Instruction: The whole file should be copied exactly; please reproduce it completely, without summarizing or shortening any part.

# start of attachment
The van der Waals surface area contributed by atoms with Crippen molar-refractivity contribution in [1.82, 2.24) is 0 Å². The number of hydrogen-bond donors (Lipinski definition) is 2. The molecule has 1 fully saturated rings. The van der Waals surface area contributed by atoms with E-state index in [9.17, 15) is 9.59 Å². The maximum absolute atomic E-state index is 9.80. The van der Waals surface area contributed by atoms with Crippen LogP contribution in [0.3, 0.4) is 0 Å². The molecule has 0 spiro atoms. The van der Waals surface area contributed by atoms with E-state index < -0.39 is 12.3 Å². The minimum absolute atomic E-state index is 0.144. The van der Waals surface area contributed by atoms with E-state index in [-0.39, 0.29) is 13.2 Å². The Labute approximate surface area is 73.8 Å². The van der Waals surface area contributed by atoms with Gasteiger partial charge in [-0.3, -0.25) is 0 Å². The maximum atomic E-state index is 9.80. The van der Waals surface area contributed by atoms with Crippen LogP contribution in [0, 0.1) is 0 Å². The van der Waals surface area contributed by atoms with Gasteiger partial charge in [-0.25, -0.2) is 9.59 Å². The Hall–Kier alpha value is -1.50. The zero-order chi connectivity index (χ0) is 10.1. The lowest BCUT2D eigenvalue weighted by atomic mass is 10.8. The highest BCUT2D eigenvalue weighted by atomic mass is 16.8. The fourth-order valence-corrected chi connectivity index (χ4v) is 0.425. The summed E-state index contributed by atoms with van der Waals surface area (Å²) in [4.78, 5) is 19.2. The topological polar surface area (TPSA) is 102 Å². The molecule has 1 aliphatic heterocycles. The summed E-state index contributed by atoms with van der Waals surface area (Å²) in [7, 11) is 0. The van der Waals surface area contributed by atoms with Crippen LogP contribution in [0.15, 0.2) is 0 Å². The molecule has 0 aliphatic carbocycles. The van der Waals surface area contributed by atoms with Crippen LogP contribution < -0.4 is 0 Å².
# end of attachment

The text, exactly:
The van der Waals surface area contributed by atoms with Crippen molar-refractivity contribution in [1.82, 2.24) is 0 Å². The number of hydrogen-bond donors (Lipinski definition) is 2. The molecule has 1 fully saturated rings. The van der Waals surface area contributed by atoms with E-state index in [9.17, 15) is 9.59 Å². The maximum absolute atomic E-state index is 9.80. The van der Waals surface area contributed by atoms with Crippen LogP contribution in [0.3, 0.4) is 0 Å². The molecule has 0 spiro atoms. The van der Waals surface area contributed by atoms with E-state index < -0.39 is 12.3 Å². The minimum absolute atomic E-state index is 0.144. The van der Waals surface area contributed by atoms with E-state index in [-0.39, 0.29) is 13.2 Å². The Labute approximate surface area is 73.8 Å². The van der Waals surface area contributed by atoms with Gasteiger partial charge in [-0.3, -0.25) is 0 Å². The maximum atomic E-state index is 9.80. The van der Waals surface area contributed by atoms with Crippen LogP contribution in [0, 0.1) is 0 Å². The van der Waals surface area contributed by atoms with Gasteiger partial charge in [-0.25, -0.2) is 9.59 Å². The Hall–Kier alpha value is -1.50. The zero-order chi connectivity index (χ0) is 10.1. The lowest BCUT2D eigenvalue weighted by atomic mass is 10.8. The highest BCUT2D eigenvalue weighted by atomic mass is 16.8. The fourth-order valence-corrected chi connectivity index (χ4v) is 0.425. The summed E-state index contributed by atoms with van der Waals surface area (Å²) in [4.78, 5) is 19.2. The topological polar surface area (TPSA) is 102 Å². The molecule has 1 aliphatic heterocycles. The summed E-state index contributed by atoms with van der Waals surface area (Å²) in [7, 11) is 0. The van der Waals surface area contributed by atoms with Crippen LogP contribution in [0.15, 0.2) is 0 Å². The molecule has 0 aliphatic carbocycles. The van der Waals surface area contributed by atoms with Crippen LogP contribution < -0.4 is 0 Å².